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Absolute Assurance (Spurgeon’s Faith’s Checkbook)

From Charles Spurgeon’s “Faith’s Checkbook”
Absolute Assurance
December 28
He hath said, I will never leave thee, nor forsake thee. (Hebrews 13:5)

Several times in the Scriptures the Lord hath said this. He has often repeated it to make our assurance doubly sure. Let us never harbor a doubt about it. In itself the promise is specially emphatic. In the Greek it has five negatives, each one definitely shutting out the possibility of the Lord’s ever leaving one of His people so that he can justly feel forsaken of his God. This priceless Scripture does not promise us exemption from trouble, but it does secure us against desertion. We may be called to traverse strange ways, but we shall always have our Lord’s company, assistance, and provision. We need not covet money, for we shall always have our God, and God is better than gold; His favor is better than fortune.
We ought surely to be content with such things as we have, for he who has God has more than all the world besides. What can we have beyond the Infinite? What more can we desire than almighty Goodness.
Come, my heart; if God says He will never leave thee nor forsake thee, be thou much in prayer for grace that thou mayest never leave thy Lord, nor even for a moment forsake His ways.

From the Faith’s Checkbook Mobile Devotional Android app – http://www.LookingUpwardApps.com/fcb

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Immediately Present (Spurgeon’s Faith’s Checkbook)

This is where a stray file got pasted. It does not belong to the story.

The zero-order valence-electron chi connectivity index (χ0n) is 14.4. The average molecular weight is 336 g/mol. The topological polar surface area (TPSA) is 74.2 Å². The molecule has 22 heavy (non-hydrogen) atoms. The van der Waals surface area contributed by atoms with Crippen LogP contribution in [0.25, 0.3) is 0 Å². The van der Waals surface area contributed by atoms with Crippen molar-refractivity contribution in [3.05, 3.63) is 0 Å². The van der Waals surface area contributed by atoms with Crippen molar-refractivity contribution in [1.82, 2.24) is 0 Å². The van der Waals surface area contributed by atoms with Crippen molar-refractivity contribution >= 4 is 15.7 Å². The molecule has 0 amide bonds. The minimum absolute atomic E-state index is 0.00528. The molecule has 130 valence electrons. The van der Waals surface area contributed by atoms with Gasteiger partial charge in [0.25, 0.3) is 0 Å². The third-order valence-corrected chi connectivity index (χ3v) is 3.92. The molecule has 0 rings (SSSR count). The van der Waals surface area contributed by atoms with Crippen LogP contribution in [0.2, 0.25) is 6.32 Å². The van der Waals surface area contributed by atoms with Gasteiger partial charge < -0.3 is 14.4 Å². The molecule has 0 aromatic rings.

From Charles Spurgeon’s “Faith’s Checkbook”
Immediately Present
December 22
God is our refuge and strength, a very present help in trouble. (Psalm 46:1)

A help that is not present when we need it is of small value. The anchor which is left at home is of no use to the seaman in the hour of storm; the money which he used to have is of no worth to the debtor when a writ is out against him. Very few earthly helps could be called “very present”: they are usually far in the seeking, far in the using, and farther still when once used. But as for the Lord our God, He is present when we seek Him, present when we need Him, and present when we have already enjoyed His aid.
He is more than “present,” He is very present. More present than the nearest friend can be, for He is in us in our trouble; more present than we are to ourselves, for sometimes we lack presence of mind. He is always present, effectually present, sympathetically present, altogether present. He is present now if this is a gloomy season. Let us rest ourselves upon Him. He is our refuge, let us hide in Him; He is our strength, let us array ourselves with Him; He is our help, let us lean upon Him; He is our very present help, let us repose in Him now. We need not have a moment’s care or an instant’s fear. “The Lord of hosts is with us; the God of Jacob is our refuge.”

From the Faith’s Checkbook Mobile Devotional Android app – http://www.LookingUpwardApps.com/fcb